You cannot talk about this film without mentioning the amazing POV shots in the film. The reason why I love that it was filmed this way, is because it makes you feel like you are Frank. It makes you feel like you are doing the killing, and it’s a very effective way to get into your own psyche and actually ask yourself if you sympathise with the victim or with him. Also when a film like ‘Maniac’ is shot in POV it’s actually quite chilling because you somewhat feel that you are in control of this situation but at the same time there is nothing you can do about it because it’s a film.  It’s an extremely personal way of shooting a film and if given the right setting, and story then it’s something that can be pulled off with a lot of artistic merit, instead of looking like an amateur porno film. I also loved the musical score, it just had a very 1980’s feel to it which at times was reminiscent to the film ‘Drive’. At times I was actually wondering if Ryan Gosling was going to appear out of the shadows, but alas nothing.  The death count wasn’t extremely high, but I am glad it wasn’t because instead of killing a tonne of stupid hookers this really focused on Frank and why he chose the women he did. Between each killing there was time for you to gather yourself and see Frank’s madness unfold, and parts of his life is slowly revealed and as the film goes on you are trying to piece together this jigsaw puzzle. 

‘Maniac’ is an incredible piece of film, a remake which is loyal but has it’s own take on it but pays homage to the original. Everything is very clear, concise to the point, and it doesn’t try to confuse with too much convoluted and pointless sub plots. This film is honest, and simple and that simplicity really goes a hell of a long way. Sure a lot of people have branded this film ‘depraved’ and ‘sick’ and I have heard that people have walked out of the cinema when watching this film, which I think is just funny. Sure the killings are graphic and are blatant, but it isn’t a gore-fest. It isn’t about how much fake blood could have been used during the production, it’s just that Frank like’s to scalp women and it’s not something we see in every single horror film, so of course people will be shocked. If you haven’t seen this based upon the fact that it is a remake, just please throw that thought out of your head because it is one of the best remakes that has been produced in the last 10 years. And I definitely think that this film could be in a few people’s top 10 films of 2013…I know it’s definitely going to be in mine. If you are a horror buff and have not seen this you should definitely check it out and see all the different elements taken from sub genres such as ‘splatter’, ‘Giallo’ and ‘Exploitation’. ‘Maniac’ has so many creative influences but it is so damn unique, so I order you to grab yourself a whiskey, settle in for the night and watch ‘Maniac’…just do it now. 

 

 

Oculus : Review by Daniel Burden

Review by Daniel Burden  

Ever heard of the concept of Chekov’s Gun? It’s a dramataic idea, “Remove everything that has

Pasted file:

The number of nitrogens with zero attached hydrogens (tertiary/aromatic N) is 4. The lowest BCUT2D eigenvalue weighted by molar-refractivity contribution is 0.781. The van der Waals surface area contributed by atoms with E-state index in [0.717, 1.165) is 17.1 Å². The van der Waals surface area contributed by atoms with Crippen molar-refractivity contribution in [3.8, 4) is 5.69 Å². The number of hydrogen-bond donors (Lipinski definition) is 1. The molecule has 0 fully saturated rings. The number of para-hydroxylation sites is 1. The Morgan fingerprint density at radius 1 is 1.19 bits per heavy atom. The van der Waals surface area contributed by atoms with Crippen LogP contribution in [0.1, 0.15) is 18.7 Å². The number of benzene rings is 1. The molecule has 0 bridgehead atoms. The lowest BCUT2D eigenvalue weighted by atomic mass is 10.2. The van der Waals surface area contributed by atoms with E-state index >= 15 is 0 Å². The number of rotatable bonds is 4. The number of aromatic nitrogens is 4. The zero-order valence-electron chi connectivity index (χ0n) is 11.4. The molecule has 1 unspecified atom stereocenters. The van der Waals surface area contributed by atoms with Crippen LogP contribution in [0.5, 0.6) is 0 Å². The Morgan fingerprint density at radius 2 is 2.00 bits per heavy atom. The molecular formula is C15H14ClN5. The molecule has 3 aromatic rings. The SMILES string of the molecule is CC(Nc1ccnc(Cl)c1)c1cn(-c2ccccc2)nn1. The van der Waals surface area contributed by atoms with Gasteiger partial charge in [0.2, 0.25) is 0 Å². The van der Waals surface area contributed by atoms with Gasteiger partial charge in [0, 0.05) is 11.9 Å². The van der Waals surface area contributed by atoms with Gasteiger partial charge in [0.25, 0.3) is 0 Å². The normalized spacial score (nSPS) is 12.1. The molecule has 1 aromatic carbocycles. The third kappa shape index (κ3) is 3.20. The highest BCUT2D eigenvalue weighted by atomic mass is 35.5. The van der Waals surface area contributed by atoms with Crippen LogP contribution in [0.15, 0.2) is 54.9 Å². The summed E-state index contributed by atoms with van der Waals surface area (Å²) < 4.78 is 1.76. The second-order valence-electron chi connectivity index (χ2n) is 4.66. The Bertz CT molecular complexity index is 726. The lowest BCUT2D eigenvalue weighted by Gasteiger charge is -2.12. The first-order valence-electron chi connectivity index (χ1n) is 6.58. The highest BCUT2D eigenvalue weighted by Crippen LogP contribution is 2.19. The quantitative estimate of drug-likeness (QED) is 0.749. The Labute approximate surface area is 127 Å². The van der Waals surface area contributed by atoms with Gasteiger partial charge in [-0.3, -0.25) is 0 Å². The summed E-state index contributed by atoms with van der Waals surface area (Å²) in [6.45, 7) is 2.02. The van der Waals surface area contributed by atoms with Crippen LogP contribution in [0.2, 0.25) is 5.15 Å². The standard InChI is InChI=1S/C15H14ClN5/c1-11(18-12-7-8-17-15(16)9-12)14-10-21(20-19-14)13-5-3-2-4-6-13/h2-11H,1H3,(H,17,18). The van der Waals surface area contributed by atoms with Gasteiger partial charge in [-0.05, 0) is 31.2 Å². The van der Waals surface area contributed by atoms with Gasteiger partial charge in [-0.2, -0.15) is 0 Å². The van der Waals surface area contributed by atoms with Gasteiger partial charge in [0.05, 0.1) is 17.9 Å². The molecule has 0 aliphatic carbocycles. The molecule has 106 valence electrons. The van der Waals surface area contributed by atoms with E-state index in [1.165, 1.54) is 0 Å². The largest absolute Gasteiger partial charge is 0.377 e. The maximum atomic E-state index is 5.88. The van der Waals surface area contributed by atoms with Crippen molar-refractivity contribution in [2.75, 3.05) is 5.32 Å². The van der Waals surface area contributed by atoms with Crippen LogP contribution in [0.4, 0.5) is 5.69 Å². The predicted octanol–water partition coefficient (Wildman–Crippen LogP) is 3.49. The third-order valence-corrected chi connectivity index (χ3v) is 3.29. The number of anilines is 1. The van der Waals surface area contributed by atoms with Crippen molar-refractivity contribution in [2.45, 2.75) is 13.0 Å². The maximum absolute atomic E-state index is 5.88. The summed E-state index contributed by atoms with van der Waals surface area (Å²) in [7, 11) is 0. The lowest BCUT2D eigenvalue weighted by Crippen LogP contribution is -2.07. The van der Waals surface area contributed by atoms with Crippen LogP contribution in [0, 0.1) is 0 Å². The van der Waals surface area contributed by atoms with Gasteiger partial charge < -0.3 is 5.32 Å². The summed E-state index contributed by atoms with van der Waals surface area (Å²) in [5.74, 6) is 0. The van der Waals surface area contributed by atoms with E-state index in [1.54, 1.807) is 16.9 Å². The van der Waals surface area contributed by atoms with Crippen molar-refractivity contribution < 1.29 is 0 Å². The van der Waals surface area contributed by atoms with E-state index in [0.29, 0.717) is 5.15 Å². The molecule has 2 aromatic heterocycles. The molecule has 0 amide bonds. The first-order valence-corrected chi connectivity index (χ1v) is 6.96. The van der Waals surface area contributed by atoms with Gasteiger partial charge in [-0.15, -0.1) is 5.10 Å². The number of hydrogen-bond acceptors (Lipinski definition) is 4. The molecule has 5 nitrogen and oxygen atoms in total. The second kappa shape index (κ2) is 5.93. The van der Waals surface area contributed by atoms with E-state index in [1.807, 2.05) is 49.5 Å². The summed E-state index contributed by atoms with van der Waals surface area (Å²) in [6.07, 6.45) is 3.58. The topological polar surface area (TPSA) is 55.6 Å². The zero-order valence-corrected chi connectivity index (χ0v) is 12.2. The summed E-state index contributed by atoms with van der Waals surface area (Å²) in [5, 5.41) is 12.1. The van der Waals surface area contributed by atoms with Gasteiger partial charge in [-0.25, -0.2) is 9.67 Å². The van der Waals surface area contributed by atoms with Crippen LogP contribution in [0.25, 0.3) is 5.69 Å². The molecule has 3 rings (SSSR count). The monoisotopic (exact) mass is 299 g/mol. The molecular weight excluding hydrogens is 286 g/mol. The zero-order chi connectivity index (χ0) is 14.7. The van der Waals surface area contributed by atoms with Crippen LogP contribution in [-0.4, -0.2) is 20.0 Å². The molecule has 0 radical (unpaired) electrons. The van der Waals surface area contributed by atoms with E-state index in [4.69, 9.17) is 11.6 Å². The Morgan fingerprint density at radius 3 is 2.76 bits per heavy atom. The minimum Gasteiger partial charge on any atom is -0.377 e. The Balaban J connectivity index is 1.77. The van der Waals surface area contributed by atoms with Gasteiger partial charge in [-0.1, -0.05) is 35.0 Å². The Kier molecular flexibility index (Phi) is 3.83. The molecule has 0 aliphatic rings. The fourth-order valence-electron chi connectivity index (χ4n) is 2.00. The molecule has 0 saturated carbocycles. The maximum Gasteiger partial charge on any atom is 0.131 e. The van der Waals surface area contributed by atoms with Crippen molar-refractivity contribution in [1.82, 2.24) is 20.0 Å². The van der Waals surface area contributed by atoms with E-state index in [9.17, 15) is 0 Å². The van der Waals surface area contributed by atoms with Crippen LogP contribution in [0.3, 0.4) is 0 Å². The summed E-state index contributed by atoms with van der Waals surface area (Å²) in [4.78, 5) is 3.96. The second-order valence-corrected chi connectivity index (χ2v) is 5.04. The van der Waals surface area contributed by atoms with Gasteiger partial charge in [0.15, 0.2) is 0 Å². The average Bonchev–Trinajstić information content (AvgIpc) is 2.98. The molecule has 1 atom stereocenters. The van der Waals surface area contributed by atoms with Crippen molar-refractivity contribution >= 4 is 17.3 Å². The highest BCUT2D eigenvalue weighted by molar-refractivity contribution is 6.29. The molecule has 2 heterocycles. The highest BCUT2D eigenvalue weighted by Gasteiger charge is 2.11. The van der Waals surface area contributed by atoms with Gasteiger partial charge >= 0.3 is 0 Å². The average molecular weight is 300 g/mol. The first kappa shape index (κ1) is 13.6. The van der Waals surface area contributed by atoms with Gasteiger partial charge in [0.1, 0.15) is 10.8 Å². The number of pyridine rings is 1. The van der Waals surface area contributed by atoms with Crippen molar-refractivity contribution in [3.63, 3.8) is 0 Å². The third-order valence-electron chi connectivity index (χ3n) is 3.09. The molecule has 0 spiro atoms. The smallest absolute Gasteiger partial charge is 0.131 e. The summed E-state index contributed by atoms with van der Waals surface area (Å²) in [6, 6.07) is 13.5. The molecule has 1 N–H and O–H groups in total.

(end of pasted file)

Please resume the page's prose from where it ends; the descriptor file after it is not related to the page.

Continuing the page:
no relevance to the story. If you say in the first chapter that there is a rifle hanging on the wall, in

the second or third chapter, it absolutely must go off”

I’m not just starting off this review with a literary trope just to sound clever. I never sound clever.

But in Oculus, very near to the beginning of the story, there is a massive smoking Chekov’s

Gun, and the principal holds steady. The object in question is not the haunted mirror which

plagues the film but a large weighted hammer/axe mounted on the ceiling designed to destroy

the evil mirror if anything goes wrong.

Can you guess what might happen?

I think you can. And this is a sign of the major issues with a film I desperately wanted to like.

Oculus is an original horror film. Not a remake or sequel or reboot. And it should absolutely be

applauded for that, because we don’t get all that many these days, and even when we do, they

inevitably end up being part of a franchise which in of itself, kills any and all originality by the

end.

And it’s about an evil mirror. No, really. Now mirrors are a pretty good horror film ingredient

at the best of times, always showing and frightening the viewer with something the central

character can’t see, but this time, it is actively involved, the mirror is our monster. That’s

different. I’m surprised Stephen King hasn’t done it already.

The film begins with young siblings Kaylie and Tim, as this ‘frankly creepy and why oh why

would you ever bring that into your house’ mirror begins to exort some form of supernatural

control over both their mother and father in different ways. This story is told in parallel with the

modern day versions of Tim, who has just been released from a psychiatric facility for shooting

his father, and Kaylie who seems to have her life pretty much perfect.

Except that she doesn’t. Tim appears to be the sane one, as Kaylie has found the evil mirror

that drove her parents insane, and intends to conduct experiments on it, find out what makes it

tick and then hopefully find a way to destroy it.

Yeah…

Oculus takes an interesting concept and some genuinely disturbing moments and then boils

them down to you the viewer shaking your head and yelling at the characters on screen for

being so bloody stupid. Because you know from the aforementioned Chekov’s Gun of the

weighted death hammer, that this isn’t going to go well.

There is some measure of explanation for the ghostly goings on, which is personified in the

creepy woman called Marisol, whose eyes are mirrors, which is far creepier to see on screen

than I can describe. And boy, one scene involving a lightbulb and apple, that will stay with you

long after the rest of the film. There are many tense moments, and a terrific central performance

from former Doctor Who star Karen Gillan as Kaylie, but from the first few minutes, you know

exactly what is going to happen. The originality quickly bleeds dry and it feels poorly executed

towards the end, as if they had the ending, and just wrote a very average way of getting us to

it. If you’re a horror fan (or indeed a Karen Gillan fan) there is still plenty to enjoy. But it all feels

like a great missed opportunity to me.

6/10

Oculus is in cinemas now.